Cheggers’ teenage rampage

Our Clip of Quizmas Past:

  • Quiz: Cheggers Plays Pop;
  • Presenter: Keith Chegwin;
  • Made by: BBC Manchester for BBC One (New Broadcasting House, Oxford Road, Manchester);
  • First shown: Monday 10th April 1978.

Mondays. A day that Bob Geldof said he would like to shoot in its entirety. A day that inspired the UK’s best selling 12″ single. For schoolchildren, a day that fills many with dread. Back to the same old teachers, back to the same rowdy rickety buses twice a day.

Thank goodness for pop music.

Giving the average child of the 1980s some relief were the dulcet tones of Duran Duran, Spandau Ballet, Imagination, and Dollar. Pop music meant taping the charts on Radio 1 and pausing in time to avoid the dulcet tones of Tommy Vance/Richard Skinner/Tony Blackburn. It meant Top of the Pops and the odd pop group appearing on The Little and Large Show or The Young Ones. Back in the day, adding a pop group to a BBC comedy programme increased its budget by putting it under the category of Light Entertainment (which gave a significant uplift in production values).

This was true of panel games and quiz shows with Cheggers Plays Pop a classic example. It was one of BBC’s first nationwide programmes to use New Broadcasting House on Oxford Road, Manchester. In one respect, Manchester was an obvious choice, being the birthplace of Top of the Pops. Another reason was that the programme was seen as too downmarket for BBC Television Centre, so BBC Manchester got the gig instead.

Apart from that, it wasn’t too far to get to for its presenter Keith Chegwin. For the best part of 25 minutes, Cheggers went through a fast moving programme with three pop acts, foam, inflatables, and two celebrity captains. Two teams of secondary schools pit their pop music wits against each other (one in red, the other school in yellow), supported by an audience that had had more than their fair share of Tizer and Curly Whirly bars.

In this clip, Breeze Hill Comprehensive School play Spurley Hey High School. Throughout its run, most of the competing schools came from the North West of England (almost a middle finger to Crackerjack where most of its audience came from Greater London and South East England).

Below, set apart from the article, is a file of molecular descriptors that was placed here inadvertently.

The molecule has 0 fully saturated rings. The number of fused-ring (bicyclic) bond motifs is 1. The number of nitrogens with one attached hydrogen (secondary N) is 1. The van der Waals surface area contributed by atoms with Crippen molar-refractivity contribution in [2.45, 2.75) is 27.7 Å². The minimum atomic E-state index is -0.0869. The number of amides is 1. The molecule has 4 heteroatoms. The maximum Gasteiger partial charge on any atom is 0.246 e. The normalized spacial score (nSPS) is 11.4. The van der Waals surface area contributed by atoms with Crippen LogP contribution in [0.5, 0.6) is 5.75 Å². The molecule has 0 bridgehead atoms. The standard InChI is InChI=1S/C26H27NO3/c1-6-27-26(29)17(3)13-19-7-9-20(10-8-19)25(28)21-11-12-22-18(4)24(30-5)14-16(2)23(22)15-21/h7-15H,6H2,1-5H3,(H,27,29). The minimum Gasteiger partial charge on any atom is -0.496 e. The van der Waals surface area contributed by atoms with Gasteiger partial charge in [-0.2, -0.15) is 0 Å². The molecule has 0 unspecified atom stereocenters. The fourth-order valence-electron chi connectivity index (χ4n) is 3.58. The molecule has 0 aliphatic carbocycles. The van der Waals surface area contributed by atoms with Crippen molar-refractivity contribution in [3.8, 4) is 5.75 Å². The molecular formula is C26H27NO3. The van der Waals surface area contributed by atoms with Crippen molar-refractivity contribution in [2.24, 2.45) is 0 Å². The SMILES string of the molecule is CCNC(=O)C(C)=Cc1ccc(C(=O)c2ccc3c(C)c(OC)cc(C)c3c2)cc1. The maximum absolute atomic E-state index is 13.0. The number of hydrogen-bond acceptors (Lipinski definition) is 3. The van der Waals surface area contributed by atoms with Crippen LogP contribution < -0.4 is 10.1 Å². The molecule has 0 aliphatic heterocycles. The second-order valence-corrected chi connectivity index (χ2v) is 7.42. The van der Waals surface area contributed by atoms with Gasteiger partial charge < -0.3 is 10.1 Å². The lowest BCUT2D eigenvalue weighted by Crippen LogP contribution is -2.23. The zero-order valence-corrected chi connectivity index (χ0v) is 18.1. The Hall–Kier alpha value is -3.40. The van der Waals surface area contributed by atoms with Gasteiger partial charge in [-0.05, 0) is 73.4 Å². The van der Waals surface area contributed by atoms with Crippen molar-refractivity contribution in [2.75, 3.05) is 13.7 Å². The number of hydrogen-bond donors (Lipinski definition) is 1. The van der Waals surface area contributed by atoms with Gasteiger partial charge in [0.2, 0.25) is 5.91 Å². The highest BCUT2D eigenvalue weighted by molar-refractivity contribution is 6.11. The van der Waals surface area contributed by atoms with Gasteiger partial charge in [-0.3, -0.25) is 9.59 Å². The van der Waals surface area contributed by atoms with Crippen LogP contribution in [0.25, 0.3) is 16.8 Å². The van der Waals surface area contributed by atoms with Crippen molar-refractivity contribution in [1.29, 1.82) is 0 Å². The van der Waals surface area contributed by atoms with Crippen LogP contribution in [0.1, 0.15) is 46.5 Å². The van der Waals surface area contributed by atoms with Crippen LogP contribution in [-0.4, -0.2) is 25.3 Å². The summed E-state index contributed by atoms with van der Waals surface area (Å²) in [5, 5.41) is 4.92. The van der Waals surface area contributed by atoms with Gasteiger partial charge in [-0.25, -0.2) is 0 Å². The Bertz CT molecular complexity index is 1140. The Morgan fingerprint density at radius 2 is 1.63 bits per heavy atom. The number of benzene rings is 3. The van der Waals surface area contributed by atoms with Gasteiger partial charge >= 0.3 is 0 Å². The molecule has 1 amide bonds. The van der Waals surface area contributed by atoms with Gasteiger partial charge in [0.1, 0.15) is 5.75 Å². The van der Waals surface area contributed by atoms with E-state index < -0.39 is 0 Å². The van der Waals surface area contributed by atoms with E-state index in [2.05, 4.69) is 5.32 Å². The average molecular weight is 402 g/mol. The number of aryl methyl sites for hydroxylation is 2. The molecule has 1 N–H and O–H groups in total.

The rules of the game

The first game was the Top Ten Hammer Game. This was a bit like a Test Your Strength game you see at the fairground. Instead of Puny, Limp, Macho Man or Legend across the side, each graduation marked last week’s Top Ten. In this edition (which we chose for the local interest on our blog), The Hammer Game was discontinued. Instead we had an It’s A Knockout style game after the first act.

This was followed by the Hot Box Quick Quiz. In our clip we have a Screen Test style observation round. Then there are three subject areas: Pop Pix, Pop Sounds and Pop History. This round is broken up by two more live performances and a bit of pop music themed handicrafts.

The third and final game is the gunge round – yes, we love the squelch of gunge on a Monday evening. Especially set to Baltimora’s Tarzan Boy as we see in our clip.

A non mover for eight years

For a programme deemed the most vulgar thing on telly by its producer, Cheggers Plays Pop had a good innings. After a dog of a day doing double ‘O’ Level Maths (other arduous subjects are available, also at CSE Level), Cheggers’ enthusiasm and the fast paced nature of the show was a tonic.

On the other hand, each episode is a snapshot of popular music history. Such as the bands you liked that didn’t quite get the same international status as Duran Duran – or the singles that bombed in the charts. Also the guest captains of the day (Gordon Astley, then a West Midlands ILR station DJ was one, before he did the final series of TISWAS). Against a backdrop of Greed Is Good, it proved to ten million or so viewers that Gunge Is Greater (as seen in later programmes like Get Your Own Back).

The reason for why Cheggers Plays Pop and all the other non-Top of the Pops popular music programmes should be cherished? Apart from its place in history, it shows how seeing our favourite groups and singers was such a rare thing before MTV arrived. In the UK, many households were far away from watching the “stars on videos for hours and hours”. Like two years on from that clip.

Next on The Ghost of Quizmas Past…

We go from one extreme to another, as we swap Keith Chegwin for a Teatime Date with Victoria Coren-Mitchell’s dad. Yes, he’ll be having words with us if we turn down the invite. Don’t touch that dial!

S.V., 05 December 2022.

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